2/17/2017

Gooey St. Louis Butter Cake for Lovers Everywhere


I'm reading The Architect's Apprentice, by Elif Shafak, a truly Byzantine epic, and romantic tale involving, among other things, the doomed love of an elephant-tamer/architect's apprentice and the Sultan's daughter.  Hence the heart-shaped pan above, with my Valentine's dessert, a Gooey St. Louis Butter Cake.

The book is quite an adventure, full of historical interest, and lots of local color, as it's partly set  in the royal menagerie of the sultan's palace in Istanbul of the 14th Century.  However, books are something like desserts.  Sometimes you just have a taste, and stop, occasionally you get maybe halfway through and put it aside.  This was one of those, more than halfway finished, and I am unapologetic about this, it was too much or not enough, either way,  I think I prefer a more continuous flow going somewhere in a life.  Not the whole life, with countless occurrences.

 First time making this particular cake, though it  has been on my bucket "to cook" list for awhile.  Apparently it is a tradition in Missouri.  I added some dried cranberries on top for a bit of red, as well as balance against all the sweetness.  Nice for breakfast the next day too.  Especially with blueberries added on.  I do love my fruit, and we are between tropical fruit seasons at the moment, in our gardens at least.  Aside from lemons.

2/09/2017

Survival Garden Duck Soup


Not long ago I posted about a type of tropical spinach, the Pacific Spinach, after I had succeeded in identifying it.  In doing so, I mentioned other types, that it wasn't, but one of which I was then going to get, if that makes sense.  It's here now and planted, Okinawan Spinach, with mulch all around.  It's a bit wilty, having just been put into the ground. You will notice it has a sort of maroon color underneath the leaves and green on top. The Pacific variety is more tree like, this one is a lower growing, ground cover sort, hopefully. Trust me, this is going somewhere.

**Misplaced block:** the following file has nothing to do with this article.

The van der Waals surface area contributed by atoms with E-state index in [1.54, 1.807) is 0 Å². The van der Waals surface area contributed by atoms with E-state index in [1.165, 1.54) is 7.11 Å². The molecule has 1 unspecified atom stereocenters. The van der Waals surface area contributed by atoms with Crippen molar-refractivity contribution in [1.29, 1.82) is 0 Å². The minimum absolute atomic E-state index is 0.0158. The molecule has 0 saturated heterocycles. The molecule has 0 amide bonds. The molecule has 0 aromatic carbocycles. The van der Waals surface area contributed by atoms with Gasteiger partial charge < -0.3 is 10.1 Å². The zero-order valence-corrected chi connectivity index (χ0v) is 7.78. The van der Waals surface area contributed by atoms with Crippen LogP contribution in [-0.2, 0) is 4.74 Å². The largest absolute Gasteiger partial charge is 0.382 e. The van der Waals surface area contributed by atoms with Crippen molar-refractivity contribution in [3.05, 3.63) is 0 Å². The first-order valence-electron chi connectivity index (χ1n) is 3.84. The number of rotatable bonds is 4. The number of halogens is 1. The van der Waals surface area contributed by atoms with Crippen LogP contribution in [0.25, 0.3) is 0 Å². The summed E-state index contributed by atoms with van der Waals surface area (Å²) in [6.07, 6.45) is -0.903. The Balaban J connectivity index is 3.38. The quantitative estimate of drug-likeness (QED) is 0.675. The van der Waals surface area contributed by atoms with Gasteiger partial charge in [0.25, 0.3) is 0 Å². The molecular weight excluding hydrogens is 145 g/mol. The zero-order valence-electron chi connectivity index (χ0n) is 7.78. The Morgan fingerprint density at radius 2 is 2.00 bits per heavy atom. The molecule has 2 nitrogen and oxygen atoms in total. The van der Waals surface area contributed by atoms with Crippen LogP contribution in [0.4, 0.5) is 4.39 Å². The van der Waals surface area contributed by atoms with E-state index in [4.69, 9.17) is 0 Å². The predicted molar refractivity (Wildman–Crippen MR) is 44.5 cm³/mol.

1/24/2017

Crispy Rice and Eggs for Stir

 Lots of reviews going on for this book, Stir - My Broken Brain and the Meals That Brought Me Home, by Jessica Fechtor, and due to it being our current Cook the Books Club selection, I'm joining the crowd, and delighted to do so. It was a book I hadn't thought to really enjoy. As Fechtor herself says:
"When I tell people that I am writing the story of a blocked and broken brain --- and oh, by the way, there will be recipes, too --- I get some strange looks.  Food is not supposed to top the list of things you think about, apparently, when you're recovering from a near-fatal brain explosion."
Surprisingly, to me anyway, it was a terrific read, due to the author's straightforward account, evocative writing, and her ability to keep a sense of perspective, objectivity and (gallows?) humor through a truly horrific time.  All that and the fact that we know she does get better in the end.

1/19/2017

Spinach and Mushroom Quiche Served up With Mystery


 I've just finished another of the marvelous Peculiar Crimes Unit novels by Christopher Fowler, The Memory of Blood.  Books like this one are what keep me reading!  Wit, comic relief, craziness, wit, entertaining, outstanding characters, mysteries, wit, you get the idea.  Very well written and yes, witty, original writing.  Plus, the murderer gets caught.  Not too long ago I reviewed another of their adventures, The Water Room.

Arthur Bryant and John May, a partnership of elderly detectives, along with their quirky, team of investigators, form what is known as the Peculiar Crimes Unit, an off-shoot of the Metropolitan Police, of which the affix 'peculiar' originally was meant in the sense of 'particular', in order to handle politically sensitive cases, or those with the possibility of causing panics or general public malaise.

Here, the cast party for a shocking new play ends with an even more shocking murder.  As the daughter of a prominent government official is involved, the case gets referred to the PCU.

The book begins with a prologue of the close-of-play party, (theater folks do enjoy parties) which is completed at the very end, revealing the solve.  And, since food is involved, I'll share with you the opening paragraph:
"Arthur Bryant stood there pretending not to shiver.  He was tightly wrapped in a 1951 Festival of Britain scarf, with a Bloody Mary in one hand and a ketchup-crusted cocktail sausage in the other.  Above his head, a withered yellow corpse hung inside a rusting gibbet iron.
     'Well,' he said, 'this is nice, isn't it?'"